But it’s a little easier to feel sympathy for the oppressed ballerina than it is for the brash, outrageous Riggan Thompson, whose trajectory is pretty obvious from the get-go. That doesn’t lessen the pleasure of watching his interactions with the other characters, all played by terrific actors at the top of their game. But I was in awe of the movie more than I was emotionally invested in it. I can’t think of a single scene I didn’t take some pleasure in, but only a handful resonated on a higher level. My favorite? An exchange between Lesley and Laura, as the two attempt to validate each other as both women and actresses, because the self-obsessed men in their lives can’t be bothered to take notice. Birdman has five pretty fantastic parts for women, and these characters come off a lot better than the men — all jerks — do. It made me wish for a story that followed them instead of the wild and crazy actor whose story I felt I’d seen before.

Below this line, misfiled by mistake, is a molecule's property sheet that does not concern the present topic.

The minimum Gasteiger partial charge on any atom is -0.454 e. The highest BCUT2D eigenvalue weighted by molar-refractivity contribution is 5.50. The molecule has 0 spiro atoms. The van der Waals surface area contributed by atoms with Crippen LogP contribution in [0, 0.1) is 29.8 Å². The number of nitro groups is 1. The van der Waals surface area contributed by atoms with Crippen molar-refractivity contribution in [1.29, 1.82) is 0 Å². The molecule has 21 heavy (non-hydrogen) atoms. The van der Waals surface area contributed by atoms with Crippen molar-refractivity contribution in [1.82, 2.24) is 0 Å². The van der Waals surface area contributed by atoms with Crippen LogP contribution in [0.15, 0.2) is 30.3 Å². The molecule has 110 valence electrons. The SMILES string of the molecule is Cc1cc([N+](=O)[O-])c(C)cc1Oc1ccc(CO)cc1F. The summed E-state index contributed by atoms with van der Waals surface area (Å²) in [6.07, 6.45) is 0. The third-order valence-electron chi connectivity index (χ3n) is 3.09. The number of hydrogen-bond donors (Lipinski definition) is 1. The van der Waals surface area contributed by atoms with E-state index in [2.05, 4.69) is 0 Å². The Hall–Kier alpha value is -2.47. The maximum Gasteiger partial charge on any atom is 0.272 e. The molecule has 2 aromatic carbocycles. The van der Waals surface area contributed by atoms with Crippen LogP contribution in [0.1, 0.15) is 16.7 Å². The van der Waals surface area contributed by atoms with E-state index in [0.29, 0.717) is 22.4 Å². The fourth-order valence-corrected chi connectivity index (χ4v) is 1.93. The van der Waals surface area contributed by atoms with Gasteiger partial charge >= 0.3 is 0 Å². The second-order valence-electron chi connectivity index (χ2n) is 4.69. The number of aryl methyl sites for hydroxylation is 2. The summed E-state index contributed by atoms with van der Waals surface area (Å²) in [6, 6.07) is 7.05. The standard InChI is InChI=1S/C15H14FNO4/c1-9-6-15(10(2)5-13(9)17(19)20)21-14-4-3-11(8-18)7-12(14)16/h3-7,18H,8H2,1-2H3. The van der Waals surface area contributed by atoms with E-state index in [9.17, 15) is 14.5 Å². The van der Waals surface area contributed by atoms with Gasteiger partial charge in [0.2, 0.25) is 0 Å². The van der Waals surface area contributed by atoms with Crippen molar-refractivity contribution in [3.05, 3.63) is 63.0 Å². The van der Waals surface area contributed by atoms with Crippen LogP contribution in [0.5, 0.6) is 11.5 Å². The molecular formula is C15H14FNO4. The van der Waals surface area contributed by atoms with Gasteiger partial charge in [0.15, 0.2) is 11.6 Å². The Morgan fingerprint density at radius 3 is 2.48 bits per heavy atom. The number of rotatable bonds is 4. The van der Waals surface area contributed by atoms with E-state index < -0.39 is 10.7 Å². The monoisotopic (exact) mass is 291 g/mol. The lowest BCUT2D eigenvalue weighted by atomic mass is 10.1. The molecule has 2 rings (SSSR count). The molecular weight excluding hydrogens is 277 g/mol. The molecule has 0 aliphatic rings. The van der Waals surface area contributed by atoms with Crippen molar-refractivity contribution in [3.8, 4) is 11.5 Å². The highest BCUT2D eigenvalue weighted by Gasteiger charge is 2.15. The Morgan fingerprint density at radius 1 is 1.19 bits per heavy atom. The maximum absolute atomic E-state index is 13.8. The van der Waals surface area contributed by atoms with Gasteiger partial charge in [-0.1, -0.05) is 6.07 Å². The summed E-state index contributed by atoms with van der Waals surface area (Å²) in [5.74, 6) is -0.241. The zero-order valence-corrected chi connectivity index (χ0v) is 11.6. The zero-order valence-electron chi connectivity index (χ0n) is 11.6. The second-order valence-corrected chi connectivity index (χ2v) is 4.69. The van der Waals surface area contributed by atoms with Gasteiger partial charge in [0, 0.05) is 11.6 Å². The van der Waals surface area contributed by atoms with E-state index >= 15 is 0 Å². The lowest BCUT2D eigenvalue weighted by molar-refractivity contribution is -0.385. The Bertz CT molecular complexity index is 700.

Birdman is quite different than any of Alejandro Gonzalez Inarritu’s previous efforts, which include prestige pics like 21 Grams and Babel. I welcome the grim weirdness from him and wouldn’t mind seeing more of it. Birdman is less of a Hollywood satire than you might expect from the premise, and much more about The Theater. Thus it is a movie that is probably most appreciated by actors and other theater-folk, who are both tenderly embraced and thoroughly mocked by this movie. Films about tortured talent are big this year — Whiplash being the more slick and entertaining release currently in the theaters, and Frank being slightly more grounded in reality. Individual moments crackle with wit and originality — I wish the overall thrust of the story had the same originality.